Shanghai: melting pot of old and new, east and west, departure point for the silk sea trading route.
With all of the main silk destinations visited, Shanghai was the conclusion to our trip and to catch our flight home. Obviously we'd given ourselves some time to have a look round and we were interested in it as it does form part of the eastern silk route, as a major port, both historically and as part of the new Belt and Road Initiative. Shanghai is huge, which you already know, but a look at the Metro map will help your mind to adjust to the scale of Chinese cities. We came across it only in Chinese to get our first tickets on the Metro and went in search of a machine that also had English in order to understand our route across the city. Daunting at first, but after a few journeys it soon became familiar and accessible.
We stayed in an Airbnb situated in the French concession, a leafy and low rise area that has for the most part escaped huge redevelopment. In 1849 Shanghai ceded an area for French settlement to the french consul and still retains a lot of charm created by the colonial buildings and streets lined with imported plane trees. The first thing we noticed is that Shanghai has embraced coffee culture and for the first time in a long while we were able to get a decent brew. Afterwards we headed to Tianzifang, a labyrinth of alleyways between interesting traditional buildings redeveloped with boutique shops and cafes. It was packed and unlike in other areas on our trip, we encountered a lot of western tourists. We spent a while window shopping, getting lost in a twee world of pink, toys and trinkets.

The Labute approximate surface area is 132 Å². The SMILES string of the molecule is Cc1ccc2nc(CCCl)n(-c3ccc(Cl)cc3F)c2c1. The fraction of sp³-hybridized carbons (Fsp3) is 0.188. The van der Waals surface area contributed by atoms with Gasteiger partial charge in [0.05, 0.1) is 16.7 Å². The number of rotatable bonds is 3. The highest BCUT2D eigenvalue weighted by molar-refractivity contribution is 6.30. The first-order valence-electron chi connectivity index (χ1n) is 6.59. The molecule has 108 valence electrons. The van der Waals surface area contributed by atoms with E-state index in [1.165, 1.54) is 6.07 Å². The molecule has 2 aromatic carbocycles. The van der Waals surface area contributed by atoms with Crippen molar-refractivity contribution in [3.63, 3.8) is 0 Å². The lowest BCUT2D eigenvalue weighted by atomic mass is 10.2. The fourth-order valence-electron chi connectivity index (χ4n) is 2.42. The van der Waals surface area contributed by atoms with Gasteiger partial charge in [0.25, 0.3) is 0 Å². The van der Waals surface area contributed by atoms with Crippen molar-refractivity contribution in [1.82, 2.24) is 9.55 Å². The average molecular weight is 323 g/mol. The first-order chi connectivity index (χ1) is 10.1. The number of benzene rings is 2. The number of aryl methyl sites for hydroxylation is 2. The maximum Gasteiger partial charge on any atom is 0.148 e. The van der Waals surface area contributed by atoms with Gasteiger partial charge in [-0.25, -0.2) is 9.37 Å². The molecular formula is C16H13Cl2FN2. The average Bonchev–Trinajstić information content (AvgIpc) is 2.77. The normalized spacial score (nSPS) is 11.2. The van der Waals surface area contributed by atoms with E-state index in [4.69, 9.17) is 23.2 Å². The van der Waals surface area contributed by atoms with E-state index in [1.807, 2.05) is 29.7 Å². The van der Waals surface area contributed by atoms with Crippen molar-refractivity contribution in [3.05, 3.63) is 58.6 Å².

Walking around the tree lined streets in a colonial district we passed hotels with people enjoying cream teas outside! Nearby was the residence of Sun Yatsen the first president of the Chinese Republic and buildings in early 20th century Art Deco and French Renaissance style. Silk and chi-paos were very evident in in boutique shops, we also unusually came across some graffiti and a common event on our trip, a man who wanted to take our picture. We headed to Xintiandi, essentially a shopping mall based around two blocks of Shikumen (stone gatehouses) with outside dining and high end shopping, where we sampled the local Pale Ale, before heading back to the French concession to enjoy a meal in a small local restaurant. Chinese menus are certainly something to behold, especially when the dishes have been translated in to English. 'Hand Bag Food' or 'Hot hair and hot blood' anyone?
On our last day we travelled to a new district near the river to the Powerstation of Art to see the David Shrigley exhibition 'Lose Your Mind'. There were the obvious comparisons with Tate Modern, with its size, previous function, architecture and that fact that it offered a great view over the Huangpu River, plus it also had a wide selection of national and international artists' work on display. There wasn't the historical content though that we'd seen in the other museums.
We thought we'd be proper tourists and headed to East Nangjing Lu, or the Oxford Street of Shanghai, in search of the old Shanghai Silk Commercial Building which we discovered is now occupied by Zara. This led us to The Bund, with views over the river and the sky scrapers of Pudong reflecting back the setting sun, which was a rather magical moment. We stayed until the buildings started to come alive with their neon and LED light shows, before continuing our search for silk in the Silk Market of old town. Fangbang Road was a highlight here with its hustle and bustle, traditional arts, crafts, tat stores and street food.
In all our time was limited but provided a good punctuation point for the trip before we headed home the following day.